Name: Pierre dit Clignet de Breban
Suffix: Sgr de Landreville
Birth: ABT 1380 in Breban
Death: 1428 in Guingamp, Bretagne
Occupation: Admiral of France 1405-10
BATT: Sept Chevaliers. Agincourt 1415
Change Date: 29 JUN 2012
Married 2nd, as her 2nd husband, Marie de Dampierre-Namur d1412, daughter of Guillaume I 1324-1391, Comte de Namur and his 2nd wife (m 1352) Catherine de Savoie-Vaud.
Anselme indicates that in (before) 1399 Pierre was married to Marguerite de Chalon in a way that she is not necessarily the mother of Marie. No mention is made of Marie de Dampierre-Namur.
Also married Isabelle de Ribaupierre?
I did have him as Admiral of France 1408-10, but it seems it was from 1405:
Pierre de Brebant, dit Clignet, seigneur de Landreville, lieutenant général en Champagne, chambellan du roi, nommé amiral de France en 1405.
Mosen Arnao de Tria, Lord of Fontenay ...resigned the admiralship, in 1405, in favour of Pierre de Breban, sieur de Landreville, surnamed Clugnet, and called, by Monstrelet, Clugnet de Brabant.
(The British Admirals: With an Introductory View of the Naval, by Robert Southey, Robert Bell - 1833)
Reguault de Trie, lord of Fontenay, was admiral of France on the death of the lord de Vicnnc [?], killed at Nicopolls. He resigned, in 1405, in favour of Peter de Breban, lord of Landreville, surnamed Clugnet, and hereafter mentioned, but incorrectly, by the name of Clugnet de Brabant.
The Clignet de Brebant who commanded 800 troops at Agincourt in 1415?
Born at Breban, dans le département de la Marne et la région Champagne-Ardenne.
Even sir Clugnet de Brabant, knight of the household to the duke of Orleans, went to Harfleur with six hundred men at arms at the king's expense. He had lately obtained the office of great admiral of France, with the approbation of sir Regnault do Trio, who had resigned it, in consideration of a very large sum of money which he had received, through the intrigues of the duke of Orleans. But as he was on the point of entering Harfleur, where there were twelve galleys ready for sea, on board of which he meant to embark to make war on the English, and take possession of his new office, he was ordered, in the king's name, not to proceed further, but to return to Paris. Shortly after, by means of the duke of Orleans, Ire married the dowager countess of Bloisf, widow of count Guy do Blois, sister to the count de Namur, who was much irritated thereat ; and because an illegitimate brother of his had consented to the conclusion of this marriage, he had him seined by his men, on the first favourable opportunity, and beheaded, thus making his blood pay for the acts of his will.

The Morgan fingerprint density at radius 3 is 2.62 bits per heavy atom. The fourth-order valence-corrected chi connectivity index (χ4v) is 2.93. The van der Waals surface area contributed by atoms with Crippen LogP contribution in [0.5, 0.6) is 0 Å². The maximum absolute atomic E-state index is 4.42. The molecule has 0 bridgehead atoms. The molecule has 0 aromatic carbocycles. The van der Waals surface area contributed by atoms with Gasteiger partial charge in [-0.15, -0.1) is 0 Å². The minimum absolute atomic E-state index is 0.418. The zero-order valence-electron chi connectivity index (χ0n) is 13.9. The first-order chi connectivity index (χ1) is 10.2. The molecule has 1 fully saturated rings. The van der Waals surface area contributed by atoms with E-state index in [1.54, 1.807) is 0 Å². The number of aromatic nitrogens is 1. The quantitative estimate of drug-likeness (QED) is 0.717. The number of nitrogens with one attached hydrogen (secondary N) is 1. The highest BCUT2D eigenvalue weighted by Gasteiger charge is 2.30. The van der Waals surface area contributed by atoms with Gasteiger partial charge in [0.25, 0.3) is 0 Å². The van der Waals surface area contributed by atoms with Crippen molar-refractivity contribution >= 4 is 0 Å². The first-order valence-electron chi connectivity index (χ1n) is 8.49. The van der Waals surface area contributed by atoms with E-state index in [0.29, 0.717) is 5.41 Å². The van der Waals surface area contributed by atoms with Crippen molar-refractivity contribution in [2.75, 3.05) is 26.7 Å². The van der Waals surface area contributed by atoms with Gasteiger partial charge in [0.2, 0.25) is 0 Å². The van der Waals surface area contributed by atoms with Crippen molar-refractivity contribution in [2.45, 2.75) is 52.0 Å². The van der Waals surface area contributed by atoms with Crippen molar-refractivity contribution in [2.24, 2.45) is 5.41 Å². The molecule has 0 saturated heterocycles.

(The Chronicles of Enguerrand de Monstrelet.
Le 10 mars 1398, Marie de Namur, veuve de Guy, fit relief par Michel de Warisoulx, ... Mais Jeanne de Châlons, dame de Landreville, mère de Clignet,
(Annales de la Société archéologique de Namur. 1872. Page 433)
(This Pierre?s dau Marie is said to be the niece of Huguenin (Hugues?) de Chalon.)
Pierre de Breban, born around 1380 to Breban and death in 1428 at Guingamp, was an Admiral of France.
It is one of the major generals of the dauphin, the future Charles VII.
He defeated the English at the battle of the seven Knights on Earth.
It was a significant person in his time due to his power as his state stretched from Arc-en-Barrois passing by Landreville Breban, or many more that the famous sire de Coucy and his deeds.
At the battle of Agincourt, he commanded the vanguard and was unable to convince Boucicault attack. He is the inventor, with his comrade Louis Bourdon (or Bosredon) of the strategy of the war of fortresses, which did win the war of hundred years to Charles VII.
Marie de Dampierre-Namur
- Marie de Brebant
Jeanne de Chalons